Yeah. We wanted to find a place that was the real thing. There were a cou­ple of choices. The orig­i­nal ’51 movie was in North Dakota, which can be pretty cold. But with this, there were three dif­fer­ent lo­ca­tions. There were the Juno ice fields, above Juno, Alaska. We shot sec­ond unit up there. We shot on the set, the in­te­ri­ors and a few ex­te­ri­ors. We shot the rest of the movie and the end of the movie on this glacier in Ste­wart, Bri­tish Columbia. There was a min­ing camp up above us. We built the set in the sum­mer­time so when the snow came it snowed on the set, and looked real, and it was great up there to be real and to be there, but it was rough. What was the at­mos­phere like on set?

When we got up on lo­ca­tion, it was tough. But I’ve never seen a cast of ac­tors drink more than those guys on a Satur­day night. You’d have peo­ple pass­ing out. It was un­be­liev­able, the amount of liquor go­ing down.

Be­cause they were so cold? Bored? Far away from home?

Ev­ery­thing. Every­body turns into a child when they go away on lo­ca­tion. Es­pe­cially this one. It was re­mote and grim. This place was kind of law­less. I’m sure it’s peace­ful now, but it was like the Old West. So these ac­tors roll into town and they start drink­ing and they’re try­ing to keep up with the lo­cals and they can’t do it. No­body could do it. The peo­ple are tough up there. They’re tough. How did you han­dle it?

I slept. The di­rec­tor and the pro­ducer and the pro­duc­tion de­signer, we were all in a nice ho­tel. The crew was in a barge that they parked at the bay. It was pretty raw.

Per­haps the movie’s key scene is the blood-test se­quence, where Macready tries to work out who’s the Thing.

I re­mem­ber want­ing to do the movie be­cause of that dang se­quence. It pre­sented a great chance for me to strut my stuff. It doesn’t ap­pear to be showoffy, but it is. It’s all done in cut­ting.

The big re­veal in that se­quence is that Palmer (David Clen­non) is a Thing. He’s very shifty and quiet here, which is not like that char­ac­ter. Was that your di­rec­tion to him?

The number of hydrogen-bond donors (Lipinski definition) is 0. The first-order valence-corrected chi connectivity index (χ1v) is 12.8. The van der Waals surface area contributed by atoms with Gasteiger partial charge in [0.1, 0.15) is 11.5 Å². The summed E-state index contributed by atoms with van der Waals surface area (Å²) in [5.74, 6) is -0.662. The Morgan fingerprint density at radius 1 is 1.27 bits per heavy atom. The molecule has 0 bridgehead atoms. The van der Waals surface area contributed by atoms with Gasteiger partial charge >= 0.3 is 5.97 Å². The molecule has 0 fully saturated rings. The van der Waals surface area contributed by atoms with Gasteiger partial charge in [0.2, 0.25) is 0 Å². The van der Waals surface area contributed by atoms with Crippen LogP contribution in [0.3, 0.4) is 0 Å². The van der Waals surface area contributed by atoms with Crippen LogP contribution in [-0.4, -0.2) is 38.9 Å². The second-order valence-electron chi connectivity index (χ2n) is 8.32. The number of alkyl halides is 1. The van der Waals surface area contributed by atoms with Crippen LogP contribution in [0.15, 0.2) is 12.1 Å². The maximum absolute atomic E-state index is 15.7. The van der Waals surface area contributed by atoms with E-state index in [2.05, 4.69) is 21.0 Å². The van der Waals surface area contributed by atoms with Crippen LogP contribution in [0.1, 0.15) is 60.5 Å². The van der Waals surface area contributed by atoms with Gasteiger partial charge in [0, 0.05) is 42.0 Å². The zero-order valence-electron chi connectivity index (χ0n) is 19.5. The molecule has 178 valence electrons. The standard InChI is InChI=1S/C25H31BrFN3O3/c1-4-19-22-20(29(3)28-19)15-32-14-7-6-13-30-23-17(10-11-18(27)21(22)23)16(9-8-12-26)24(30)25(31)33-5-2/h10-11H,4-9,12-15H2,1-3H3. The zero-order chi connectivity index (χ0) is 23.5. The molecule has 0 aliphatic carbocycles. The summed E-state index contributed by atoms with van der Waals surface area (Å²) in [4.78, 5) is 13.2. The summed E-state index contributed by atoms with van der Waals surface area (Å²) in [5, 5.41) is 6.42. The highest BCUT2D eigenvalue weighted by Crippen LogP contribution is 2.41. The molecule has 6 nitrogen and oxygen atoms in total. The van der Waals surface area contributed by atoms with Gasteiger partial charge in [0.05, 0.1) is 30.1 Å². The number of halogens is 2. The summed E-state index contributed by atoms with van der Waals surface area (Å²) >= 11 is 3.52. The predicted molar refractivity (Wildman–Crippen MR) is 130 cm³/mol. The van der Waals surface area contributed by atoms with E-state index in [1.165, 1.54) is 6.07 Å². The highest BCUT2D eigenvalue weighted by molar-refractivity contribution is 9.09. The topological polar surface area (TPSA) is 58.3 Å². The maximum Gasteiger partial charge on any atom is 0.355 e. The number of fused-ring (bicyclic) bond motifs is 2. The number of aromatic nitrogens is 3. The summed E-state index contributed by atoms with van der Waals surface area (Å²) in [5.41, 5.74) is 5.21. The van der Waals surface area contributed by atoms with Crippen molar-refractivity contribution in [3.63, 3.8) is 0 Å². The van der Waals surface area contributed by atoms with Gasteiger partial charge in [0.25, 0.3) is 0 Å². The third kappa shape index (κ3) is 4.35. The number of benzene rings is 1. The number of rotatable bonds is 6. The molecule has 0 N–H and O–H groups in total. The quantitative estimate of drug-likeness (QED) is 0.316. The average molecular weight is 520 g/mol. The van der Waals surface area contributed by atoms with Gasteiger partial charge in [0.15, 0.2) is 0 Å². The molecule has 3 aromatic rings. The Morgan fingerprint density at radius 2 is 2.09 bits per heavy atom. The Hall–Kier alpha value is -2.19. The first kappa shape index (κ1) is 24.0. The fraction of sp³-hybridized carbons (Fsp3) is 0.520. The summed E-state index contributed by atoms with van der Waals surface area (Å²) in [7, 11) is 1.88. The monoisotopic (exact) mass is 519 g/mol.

No, it wasn’t. That’s all David. Palmer doesn’t want to give away that he’s this crea­ture. He wants to re­main hid­den un­til the last sec­ond. You say shifty. It de­pends on how you look at it. He’s not usu­ally cast in that kind of a role. David Clen­non played some­what evil, vi­cious peo­ple and this was a chance for him to play against type.

Did you give dif­fer­ent di­rec­tion to peo­ple who were the Thing?

No. The im­i­ta­tion is per­fect, so no­body’s go­ing to know. Don’t play it any dif­fer­ently


than how you would play it. What would one do? Would you indi­cate to the au­di­ence that you’re the Thing? What would be the per­for­mance? I don’t know. So just act like this char­ac­ter. That’s what they would do. They would im­i­tate you per­fectly.

There’s been lots of spec­u­la­tion about when cer­tain char­ac­ters be­come the Thing…

It’s ridicu­lous. We don’t know. We don’t know.

You must know. You di­rected it! I know, but I’m not go­ing to tell any­body. It’s not go­ing to hap­pen.

Well, let’s ask any­way. At the end, only Macready and Childs are left. Is one of them a Thing?

One of them is the Thing. But I’m not go­ing to tell you who it is.

Where did that end­ing — with Macready’s last line, “Let’s just sit here for a lit­tle while and see what hap­pens” — come from?

An­other end­ing was writ­ten. It wasn’t very sat­is­fy­ing. In a sense I wanted to leave a lit­tle room for some hope. Maybe they’ll get out. Maybe they’ll live. There’s no way they can, re­ally. What’s go­ing to hap­pen is that the two of them are go­ing to end up sit­ting on the snow un­til the one of them who is the Thing is go­ing to make its move. Rather than show that, I just left it off. It just seemed right.

You use your in­stincts and it was a great last line. Kurt came up with that line. What was the orig­i­nal end­ing?

There was a scene af­ter the scene you see now. They start play­ing chess to­gether and then it cuts to Mc­murdo Base. A he­li­copter lands and we see they’ve res­cued the two of them. “Which way to a hot lunch?” says one of them, mean­ing they’re now both Things. I thought, “No, I don’t think so.” I think maybe we’ll be classy here and do it this way.

Did Uni­ver­sal have a prob­lem with the end­ing? They wanted me to change it, so it was more heroic. And we even cut a ver­sion for them but it didn’t make any dif­fer­ence, so they let me keep my fi­nal cut. I have to give it to them. Not every­body is so gen­er­ous.

What was dif­fer­ent about the heroic cut?

When Kurt throws the dy­na­mite and dives, the crea­ture blows up and that was the end. It was ridicu­lous. Ta-daaaaa! We win!

What’s the weird­est the­ory you’ve heard about the end­ing?

There’s one where you can’t see some­body’s breath at the end, and they’re pass­ing the bot­tle to each other, so does that make you a Thing?

Childs doesn’t seem to breathe.

It’s just the way the light­ing was. It means noth­ing.


Op­po­site, from top to bot­tom: Nauls (T.K. Carter), Macready (Kurt Rus­sell) and Garry (Don­ald Mof­fat) are left out in the cold; The Thing in all its grotesque glory; Keith David and Kurt Rus­sell on set with di­rec­tor John Car­pen­ter; Sto­ry­board...